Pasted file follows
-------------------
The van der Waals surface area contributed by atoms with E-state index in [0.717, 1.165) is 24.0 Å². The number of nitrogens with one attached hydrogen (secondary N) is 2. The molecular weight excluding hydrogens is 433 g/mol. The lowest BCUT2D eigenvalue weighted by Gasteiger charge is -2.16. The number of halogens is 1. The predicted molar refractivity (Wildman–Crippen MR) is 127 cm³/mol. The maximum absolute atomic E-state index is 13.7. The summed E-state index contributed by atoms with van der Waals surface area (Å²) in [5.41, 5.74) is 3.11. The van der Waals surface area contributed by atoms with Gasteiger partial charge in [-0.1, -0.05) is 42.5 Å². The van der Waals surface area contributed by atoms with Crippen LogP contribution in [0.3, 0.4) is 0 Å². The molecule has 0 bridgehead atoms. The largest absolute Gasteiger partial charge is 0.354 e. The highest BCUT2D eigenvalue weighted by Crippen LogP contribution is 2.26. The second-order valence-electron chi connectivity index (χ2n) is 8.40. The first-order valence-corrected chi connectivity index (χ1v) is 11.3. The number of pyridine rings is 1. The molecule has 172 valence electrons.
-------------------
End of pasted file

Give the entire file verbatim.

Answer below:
The van der Waals surface area contributed by atoms with E-state index in [0.717, 1.165) is 24.0 Å². The number of nitrogens with one attached hydrogen (secondary N) is 2. The molecular weight excluding hydrogens is 433 g/mol. The lowest BCUT2D eigenvalue weighted by Gasteiger charge is -2.16. The number of halogens is 1. The predicted molar refractivity (Wildman–Crippen MR) is 127 cm³/mol. The maximum absolute atomic E-state index is 13.7. The summed E-state index contributed by atoms with van der Waals surface area (Å²) in [5.41, 5.74) is 3.11. The van der Waals surface area contributed by atoms with Gasteiger partial charge in [-0.1, -0.05) is 42.5 Å². The van der Waals surface area contributed by atoms with Crippen LogP contribution in [0.3, 0.4) is 0 Å². The molecule has 0 bridgehead atoms. The largest absolute Gasteiger partial charge is 0.354 e. The highest BCUT2D eigenvalue weighted by Crippen LogP contribution is 2.26. The second-order valence-electron chi connectivity index (χ2n) is 8.40. The first-order valence-corrected chi connectivity index (χ1v) is 11.3. The number of pyridine rings is 1. The molecule has 172 valence electrons.